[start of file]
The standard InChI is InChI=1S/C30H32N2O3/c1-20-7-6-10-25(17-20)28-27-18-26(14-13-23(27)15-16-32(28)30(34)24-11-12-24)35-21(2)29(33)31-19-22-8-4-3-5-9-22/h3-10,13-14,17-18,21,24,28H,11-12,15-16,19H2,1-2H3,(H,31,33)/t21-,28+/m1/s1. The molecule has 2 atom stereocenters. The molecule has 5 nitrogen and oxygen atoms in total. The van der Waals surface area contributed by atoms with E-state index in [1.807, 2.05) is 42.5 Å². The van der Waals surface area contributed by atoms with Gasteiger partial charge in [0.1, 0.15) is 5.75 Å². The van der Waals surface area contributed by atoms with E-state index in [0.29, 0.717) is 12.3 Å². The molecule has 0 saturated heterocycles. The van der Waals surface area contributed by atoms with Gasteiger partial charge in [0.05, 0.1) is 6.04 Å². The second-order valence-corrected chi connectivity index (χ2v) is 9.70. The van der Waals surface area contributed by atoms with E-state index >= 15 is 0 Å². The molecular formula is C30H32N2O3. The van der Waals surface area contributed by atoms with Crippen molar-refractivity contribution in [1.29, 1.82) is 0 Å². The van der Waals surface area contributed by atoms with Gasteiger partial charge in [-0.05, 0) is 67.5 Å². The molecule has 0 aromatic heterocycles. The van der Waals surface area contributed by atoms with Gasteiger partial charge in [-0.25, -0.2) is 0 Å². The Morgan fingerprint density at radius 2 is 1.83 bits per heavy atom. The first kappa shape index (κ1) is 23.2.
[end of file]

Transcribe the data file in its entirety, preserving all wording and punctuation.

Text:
The standard InChI is InChI=1S/C30H32N2O3/c1-20-7-6-10-25(17-20)28-27-18-26(14-13-23(27)15-16-32(28)30(34)24-11-12-24)35-21(2)29(33)31-19-22-8-4-3-5-9-22/h3-10,13-14,17-18,21,24,28H,11-12,15-16,19H2,1-2H3,(H,31,33)/t21-,28+/m1/s1. The molecule has 2 atom stereocenters. The molecule has 5 nitrogen and oxygen atoms in total. The van der Waals surface area contributed by atoms with E-state index in [1.807, 2.05) is 42.5 Å². The van der Waals surface area contributed by atoms with Gasteiger partial charge in [0.1, 0.15) is 5.75 Å². The van der Waals surface area contributed by atoms with E-state index in [0.29, 0.717) is 12.3 Å². The molecule has 0 saturated heterocycles. The van der Waals surface area contributed by atoms with Gasteiger partial charge in [0.05, 0.1) is 6.04 Å². The second-order valence-corrected chi connectivity index (χ2v) is 9.70. The van der Waals surface area contributed by atoms with E-state index >= 15 is 0 Å². The molecular formula is C30H32N2O3. The van der Waals surface area contributed by atoms with Crippen molar-refractivity contribution in [1.29, 1.82) is 0 Å². The van der Waals surface area contributed by atoms with Gasteiger partial charge in [-0.05, 0) is 67.5 Å². The molecule has 0 aromatic heterocycles. The van der Waals surface area contributed by atoms with Gasteiger partial charge in [-0.25, -0.2) is 0 Å². The Morgan fingerprint density at radius 2 is 1.83 bits per heavy atom. The first kappa shape index (κ1) is 23.2.